It’s a bit foggy aboard the Queen Mary 2 on our second day out of New York. The sky merges seamlessly with the ocean, obliterating the horizon in mushy blue-grayness. But deep inside this massive vessel—the newest, largest, fastest, and most luxurious ocean liner in the world—and behind the doors of the Illuminations auditorium, the stage lights are so bright that I can’t see anyone beyond the second row. What I know (and sense acutely) is that there are 150 people in the room, and that their attention, in just a moment, will be trained on me. For the first time I feel nervous, my self-assurance fading into a maritime cloudbank along with the afternoon sun. I start to worry: Have I combed my hair? Did I get my tie on straight? Am I going to stammer?
Dr. David Vaisey, a silver-haired Oxford professor and a luminary in the world of English academia, takes the lectern to introduce me. It was never the icebergs of the North Atlantic I feared. It’s these spotlights.
Months earlier, checking my morning email, I noticed one that stood out from the deluge of spam that usually arrives overnight. It was addressed: “From Oxford University for William Gurstelle.” Yes, that storied institution of higher learning. And they had a business proposition for me: Oxford runs the Discovery Series, a continuing-education program offered on the Cunard Line’s Queen Mary 2, and they wanted me to present a series of lectures on my particular area of expertise: catapults, Tesla coils, rockets, coil guns, flamethrowers, and other technology-with-an-edge stuff. I’ve carved out a niche in this area, authored books, and developed an overall reputation as the go-to guy for the facts on things that go whoosh, boom, and splat.
In return for four presentations on these topics, Oxford offered a stipend, along with airfare and accommodations for me and a guest aboard the Queen Mary 2. In an attempt to avoid appearing overly eager, I waited two days before accepting. Then, promptly, I began to feel pangs of apprehension. I’ve given quite a few talks before, and typically they involve a fair amount of nervous anticipation. I’m more a writer than a speaker. Still, I figured I would know more about my strange little area of expertise than any of the ship’s other passengers, and wasn’t an all-expenses-paid trip on a legendary ocean liner worth some anxiety?
All of that rationalizing seems a million years ago as I mount the stage and stand at the lectern. I take a gulp of water and look down at my notes. It’s my turn in the spotlight.
Historians tell us that public speaking—the art of oratory—was crucial to the culture of ancient Greece and the Roman Empire. In Rhetoric, Aristotle explained his method for effective and persuasive speaking. A public speaker must master three things, he said: ethos, pathos, and logos. Ethos comes from a speaker’s credibility; pathos from his emotion; and logos from his logic. These simple ideas have influenced speaking traditions throughout Western civilizations in the 2,400 years since Rhetoric was published.
Public speaking has been an important part of life in America since before the Revolution. Whether you wanted to win an election, supporters for your cause, or converts for your congregation, the ability to deliver crowd-pleasing speeches was necessary. Candidates for office debated. Ministers preached. And—most relevant to the task in front of me—guest speakers at the local lyceums and other organizations such as Chautauquas and Rotary Clubs provided education and entertainment for people of all classes in cities and small towns across America.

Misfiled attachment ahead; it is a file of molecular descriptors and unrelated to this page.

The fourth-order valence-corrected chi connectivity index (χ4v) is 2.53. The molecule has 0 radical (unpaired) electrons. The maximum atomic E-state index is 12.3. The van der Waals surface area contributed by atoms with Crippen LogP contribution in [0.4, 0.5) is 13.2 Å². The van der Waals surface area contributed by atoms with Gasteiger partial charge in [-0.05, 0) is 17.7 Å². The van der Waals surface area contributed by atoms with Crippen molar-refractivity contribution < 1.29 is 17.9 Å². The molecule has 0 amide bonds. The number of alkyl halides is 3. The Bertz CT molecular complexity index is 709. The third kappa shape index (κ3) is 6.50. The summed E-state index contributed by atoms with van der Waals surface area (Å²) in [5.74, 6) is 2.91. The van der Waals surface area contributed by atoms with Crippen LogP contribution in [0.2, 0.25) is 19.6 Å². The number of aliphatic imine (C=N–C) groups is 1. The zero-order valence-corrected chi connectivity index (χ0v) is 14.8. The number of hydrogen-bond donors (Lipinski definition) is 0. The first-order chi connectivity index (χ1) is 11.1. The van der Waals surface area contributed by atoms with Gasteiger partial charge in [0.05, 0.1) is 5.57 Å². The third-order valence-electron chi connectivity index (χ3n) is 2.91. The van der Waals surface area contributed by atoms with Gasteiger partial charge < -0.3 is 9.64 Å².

Even with the advent of electronic information exchange—from radio and television to blogs, email, and online chats—the tradition of public speaking remains vital. Still, a great many of us are loathe to stand up and talk in front of our peers. People fear public speaking for one of two reasons. A minority of people are truly phobic, and probably no amount of practice or coaching will help them to overcome their fear. The rest of us simply realize, consciously or unconsciously, that we are unskilled public speakers. We don’t know how to use this activity to help us accomplish goals, and that makes us nervous. I do rather like to talk, publicly and privately; what I suffered from was an antipathy to the idea of exhibiting myself, in public, as mediocre. The way to avoid that was to prepare for my engagement very, very well.
I figured that reciting my talk in front of a mirror would yield minimal results, and be quite boring, to boot. So I embarked on a different sort of training program, something I called my Audible Spring, built around the observation of speakers speaking. I resolved to see every major speaker coming to the Twin Cities that I possibly could in the four months preceding my summer voyage on the Queen Mary 2. I might or might not enjoy these people or be moved by them—but I would learn from them. Stutter, strut, sweat, or swear, it wasn’t what these orators were saying, it was how they said it that mattered.
Once I became attuned to looking, I found the number and quality of lecturers coming to the Twin Cities nearly overwhelming. Another not-insignificant benefit of my self-improvement program was the food that is frequently offered after lectures. In fact, these free buffets were often superb: exotic pastries, aged cheeses, and, occasionally, the ne plus ultra of the hors d’oeuvres table, jumbo shrimp. One’s overall impression of even the driest, most obtuse lecture can always be improved by the ingestion of high-quality canapés and finger foods immediately afterward.
After attending nearly three dozen lectures, I devised a framework for understanding the world of public speaking, dividing it into a series of patterns and formats. Most speaking engagements, I noticed, fall into one of three categories: inspirational, informative, or persuasive. While some speakers may fall outside this taxonomy, it usually holds up well.